Exploring intersections


MAJOR: Bioengineering
MINOR: Global Service and either Chemistry or Electrical Engineering

Emmanuela Oppong on campus

Growing up in Ghana, Emmanuela Oppong ’19 was familiar with the serious health issues that ravaged the coastal African country. AIDS, malaria and tuberculosis were just some of the major crises afflicting the developing country of more than 28 million.

By the time she arrived in the U.S. to attend high school in the South Bronx, Oppong witnessed poverty and other social problems.

Her experiences in both countries had a profound impact.

“If I can help others, that’s what I want to do,” Oppong said.

The bioengineering major received a significant boost to pursue her dream in 2018 when she was awarded a prestigious Harry S. Truman Scholarship. She was among 59 students from 52 institutions who were chosen based on leadership, public service and academic achievement. Recipients receive a $30,000 scholarship toward graduate school and the opportunity to participate in professional development programming to help prepare them for careers in public service leadership.

2018 was a big year for Emmanuela. In addition to the Harry S. Truman Scholarship she also won a Kathryn Wasserman Davis Projects for Peace award. Davis Projects for Peace is an invitation to undergraduates to design grassroots projects that they will implement during the summer. The objective is to encourage and support today's motivated youth to create and try out their ideas for building peace. Each project is funded with a $10,000 grant. “Peace to me is providing orphans in Ghana – who would otherwise be overlooked and ultimately trapped in poverty because of a lack of skills – education and employment options that will give them opportunities to support themselves,” said Oppong.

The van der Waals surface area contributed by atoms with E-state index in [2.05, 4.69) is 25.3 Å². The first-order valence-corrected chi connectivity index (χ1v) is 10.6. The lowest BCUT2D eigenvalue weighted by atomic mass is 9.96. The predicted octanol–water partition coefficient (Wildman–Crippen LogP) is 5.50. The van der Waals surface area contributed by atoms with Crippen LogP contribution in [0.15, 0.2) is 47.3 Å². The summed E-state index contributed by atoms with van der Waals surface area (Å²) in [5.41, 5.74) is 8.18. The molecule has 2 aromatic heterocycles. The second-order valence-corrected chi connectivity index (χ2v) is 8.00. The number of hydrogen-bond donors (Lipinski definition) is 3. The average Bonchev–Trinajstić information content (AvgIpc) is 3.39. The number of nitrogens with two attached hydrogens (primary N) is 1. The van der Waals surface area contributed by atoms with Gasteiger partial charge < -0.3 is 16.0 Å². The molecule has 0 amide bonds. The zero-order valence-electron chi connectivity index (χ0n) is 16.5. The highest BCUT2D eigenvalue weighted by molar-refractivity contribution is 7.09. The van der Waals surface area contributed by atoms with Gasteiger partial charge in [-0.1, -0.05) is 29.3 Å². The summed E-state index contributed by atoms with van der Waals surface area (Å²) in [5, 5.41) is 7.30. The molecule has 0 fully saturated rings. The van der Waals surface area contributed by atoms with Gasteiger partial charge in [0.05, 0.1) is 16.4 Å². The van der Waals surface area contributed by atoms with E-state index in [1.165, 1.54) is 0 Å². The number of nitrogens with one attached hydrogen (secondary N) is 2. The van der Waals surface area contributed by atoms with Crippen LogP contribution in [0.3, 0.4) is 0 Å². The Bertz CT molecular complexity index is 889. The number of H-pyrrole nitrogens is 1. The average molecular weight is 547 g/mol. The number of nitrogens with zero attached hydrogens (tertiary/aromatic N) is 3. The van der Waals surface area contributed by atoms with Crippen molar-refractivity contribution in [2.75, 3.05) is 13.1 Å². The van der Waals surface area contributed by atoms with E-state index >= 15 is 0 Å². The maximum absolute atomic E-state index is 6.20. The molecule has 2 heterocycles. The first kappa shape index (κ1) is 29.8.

Emmanuela will travel the world next year thanks to the prestigious Thomas J. Watson Fellowship Program. The Watson Fellowships are a one-year grant for purposeful, independent exploration outside the United States, awarded to graduating seniors. Her project is on Social Entrepreneurship: Empowering Local Minds, Finding Healthcare Solutions and will bring her to Kenya, Uganda, Eswatini, Liberia, Hong Kong, China and India.

"On my Watson year I will explore organizations and projects that empower locals to participate in healthcare outreach and research. Engaging with workers and local community members I hope to learn about the similarities and differences, successes and challenges, and cultures and customs that influence these initiatives."

More on her Davis Project for Peace:

Project title: Stitching Talents


Description: “In my home country of Ghana, there are approximately 1.1 million children who have either lost one or both parents from diseases like malaria and AIDS. Many roam the main city, Accra, where the economy is rising and money flows in, but it is not enough to offer shelter or education for these children. I strongly identify with the children of Ghana who go without, and I want to help provide them opportunities which will lead to peace in their lives. After researching the Egyam Orphanage—a facility that supports about 80 children in the Western region of Ghana—I connected with the director, Mr. Payne, and proposed building a school for an inclusive educational project. This school will spearhead projects that equip students and other children in the neighborhood with useful, hands-on skills, in addition to their regular education. The “Stitching Talents” program will establish a sustainable vocational school. However, it is not the typical vocational school where the families of the students have to pay apprenticeship fees. It will be free. Through “Stitching Talents,” students will learn: tailoring, crocheting, knitting, cloth printing and dyeing, shoemaking and entrepreneurial skills from established tailors, business owners and traditional artisans. After the apprenticeship and certification, the experienced students can pass on their knowledge and skills to their peers, at no cost. These profitable and productive skills can provide students an alternative revenue source, such as opening a small clothing store—which is a very lucrative enterprise in Ghana. “Stitching Talents” will provide a buffer for the young women and men of Ghana that ensures opportunities and decreases their risk of putting their life, health and the future of their country in danger.